The drive from Lake Iskanderkul to Khujand took up a good part of the day but like all of our time in Tajikistan it was low-key, filled with engaging conversation, and worthy scenery. Every travel experience is partly about that place at that moment in time and partly about our physical and mental health while there. But there are also the serendipitous moments/insights that appeal to all of our senses and to our desire to be part of a wider world of wondrous stuff—if only we can pause to appreciate it all. The bright freshness of the apricots and tomatoes; the easy friendliness of the little kids in the mountains, the elegance of Tajik women of all ages in their silk and velvet rainbow-hued dresses and trousers; the casual urbanity and knowledgeable insights offered by Beck on every aspect of Tajik history and social life. And I suspect one of the pleasures of our time in Tajikistan is that there were relatively few western tourists and most of them hikers and backpackers. It’s nice to be tourist-free…says the tourist. No. I am not a tourist; I am a traveler. There are a whole lot of Russian visitors but with so many ties between nearly all of the Stans and Russia they hardly seem like tourists.
Tajikistan has, as mentioned in previous posts, an intimate history with Iran. As well the northern part of the country where we traveled was directly on the Silk Road so it has witnessed a plethora of all kinds of ‘visitors’ over the centuries. The latest incarnation of Tajikistan overrule was during its years as the Tajik Soviet Socialist Republic. Not everyone in the Soviet Union was thrilled by its demise and that included and still includes some of its ‘republics.’ In fact all of our guides and contacts expressed a mixture of relief and regret at the disintegration of the ties leading back to the Soviet Union.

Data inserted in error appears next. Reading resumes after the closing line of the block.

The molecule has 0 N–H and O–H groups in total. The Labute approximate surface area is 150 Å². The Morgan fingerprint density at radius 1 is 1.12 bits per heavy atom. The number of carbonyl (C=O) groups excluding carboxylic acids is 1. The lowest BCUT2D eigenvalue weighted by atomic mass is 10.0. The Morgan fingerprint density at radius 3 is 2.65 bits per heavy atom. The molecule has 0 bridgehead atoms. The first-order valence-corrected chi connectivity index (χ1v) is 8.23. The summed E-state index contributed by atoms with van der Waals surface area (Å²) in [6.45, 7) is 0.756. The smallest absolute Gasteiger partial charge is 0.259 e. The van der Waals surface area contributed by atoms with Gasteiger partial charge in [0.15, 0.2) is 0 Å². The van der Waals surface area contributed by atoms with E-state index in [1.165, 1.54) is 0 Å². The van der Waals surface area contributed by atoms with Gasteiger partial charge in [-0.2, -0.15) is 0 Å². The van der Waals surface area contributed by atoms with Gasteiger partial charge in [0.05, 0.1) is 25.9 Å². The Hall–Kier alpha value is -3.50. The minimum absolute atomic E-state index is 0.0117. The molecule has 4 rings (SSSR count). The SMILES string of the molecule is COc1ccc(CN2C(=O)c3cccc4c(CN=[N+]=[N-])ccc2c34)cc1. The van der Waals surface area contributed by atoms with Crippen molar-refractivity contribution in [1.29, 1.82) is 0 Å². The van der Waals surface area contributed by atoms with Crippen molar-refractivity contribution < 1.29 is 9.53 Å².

Tajikistan was involved in a horrendous civil war in the 90s; every region and belief system seems to have had a dog in that fight but at least the hard-core Islamists didn’t win the battle—although as in every other corner of the world the fundamentalist Christians, Muslims and Jews seem to lurk in the dank dark corners until another opportunity arises. I do remember reading a number of years back that this was a dangerous part of the world in which to travel. I reflected on that now and then as we traveled about, in reality at least several degrees safer than in Trump’s gun-slinging America.
I always experience a little sadness, nostalgia, regret when I leave a place I’ve almost loved and to which I know I’ll never return. I even feel that now as I prepare to send my last posts about Tajikistan. Oh sure…when it’s in the news I’ll feel a familiarity and the smallest of connections but it’s doubtful I’ll read a lot about the country or think so very much about it. There’s such a big world and such a fascinating cast of good guys and evildoers one cannot keep up with it all. Tajikistan will be like Romania for me. I am drawn to almost everything about the two places but my attention’s too fractured by the noise of the day and my life too short to get back there.